The need for separate SER standards for the ecological restoration of mine sites

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George D. Gann, Renee Young, Bethanie Walder, Junguo Liu, Wenhui Cui, and Kingsley Dixon

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In 2019, SER published the second edition of the International Principles and Standards for the Practice of Ecological Restoration (International Standards), which are utilized to design, implement, monitor, and evaluate ecological restoration projects at all scales and in all ecosystem types worldwide. However, mines and mining landscapes present unique challenges. Hence, there is a need for a stand alone document for the ecological restoration of mine sites that draws from the guiding principles of the International Standards. The Mining Standards focus on those topics pertinent to restoration in mined landscapes and present both established and emerging knowledge from scientific research and on the ground practices in the mining industry. Specific challenges faced by the mining industry include high levels of regulation, and the destructive nature of mining including the complete removal or homogenization of the upper geological layers and topsoil materials, the loss of biological and ecological function, and the destruction of plants, animals, and soil microbiota during the mining process. In addition, mining companies face increasing pressures to maintain a social license to operate, which includes contributing to global sustainability and biodiversity conservation goals, and tightening timelines to address projected mine closures. Because of changed conditions caused by the destructive nature of mining, full recovery of the pre-mining native ecosystem may not always be achievable. Nevertheless, the Mining Standards encourage aspirations to achieve the highest practicable ecological outcomes. Finally, integration of the Mining Standards with existing company Environmental Management Plans is key to successful uptake by the mining industry.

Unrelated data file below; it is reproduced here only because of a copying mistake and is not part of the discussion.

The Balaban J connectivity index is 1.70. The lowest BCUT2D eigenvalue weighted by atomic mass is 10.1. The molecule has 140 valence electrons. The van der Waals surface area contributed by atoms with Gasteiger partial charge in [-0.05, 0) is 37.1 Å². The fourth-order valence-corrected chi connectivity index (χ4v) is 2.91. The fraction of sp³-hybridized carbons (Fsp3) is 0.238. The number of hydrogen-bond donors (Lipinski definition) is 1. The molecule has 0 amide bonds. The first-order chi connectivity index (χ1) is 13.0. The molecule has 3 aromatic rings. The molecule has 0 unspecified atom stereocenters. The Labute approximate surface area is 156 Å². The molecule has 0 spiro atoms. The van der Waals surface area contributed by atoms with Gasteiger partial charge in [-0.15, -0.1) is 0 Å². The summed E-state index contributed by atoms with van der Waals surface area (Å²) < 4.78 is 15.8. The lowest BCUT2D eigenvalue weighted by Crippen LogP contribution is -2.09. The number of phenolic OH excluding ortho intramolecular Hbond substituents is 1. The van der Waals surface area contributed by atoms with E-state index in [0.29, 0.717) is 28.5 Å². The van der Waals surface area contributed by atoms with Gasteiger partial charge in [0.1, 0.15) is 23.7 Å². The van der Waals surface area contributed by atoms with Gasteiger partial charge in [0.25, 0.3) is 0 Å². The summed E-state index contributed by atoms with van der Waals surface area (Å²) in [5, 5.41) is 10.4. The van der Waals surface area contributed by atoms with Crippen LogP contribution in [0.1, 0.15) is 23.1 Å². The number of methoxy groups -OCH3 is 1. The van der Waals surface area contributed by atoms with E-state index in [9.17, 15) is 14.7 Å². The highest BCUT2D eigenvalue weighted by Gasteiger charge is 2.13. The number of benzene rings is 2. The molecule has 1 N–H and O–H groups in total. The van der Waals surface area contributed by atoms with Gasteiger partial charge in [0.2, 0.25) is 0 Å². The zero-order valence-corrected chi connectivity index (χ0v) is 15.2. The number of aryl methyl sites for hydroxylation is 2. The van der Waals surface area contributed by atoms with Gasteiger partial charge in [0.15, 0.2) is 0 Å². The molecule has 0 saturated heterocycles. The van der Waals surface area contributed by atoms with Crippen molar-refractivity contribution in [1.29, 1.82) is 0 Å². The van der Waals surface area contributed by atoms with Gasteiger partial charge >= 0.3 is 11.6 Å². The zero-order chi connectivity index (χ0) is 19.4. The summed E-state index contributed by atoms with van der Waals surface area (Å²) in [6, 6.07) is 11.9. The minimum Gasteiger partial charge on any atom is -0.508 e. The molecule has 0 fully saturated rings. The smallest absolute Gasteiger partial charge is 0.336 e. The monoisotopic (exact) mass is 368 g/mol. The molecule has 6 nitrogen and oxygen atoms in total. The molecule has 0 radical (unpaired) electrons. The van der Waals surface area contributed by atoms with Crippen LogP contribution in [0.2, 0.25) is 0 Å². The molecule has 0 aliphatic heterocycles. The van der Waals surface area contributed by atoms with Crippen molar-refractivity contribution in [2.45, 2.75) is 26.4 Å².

Resource Type:
Conference Presentation, SER2021

Pre-approved for CECs under SER's CERP program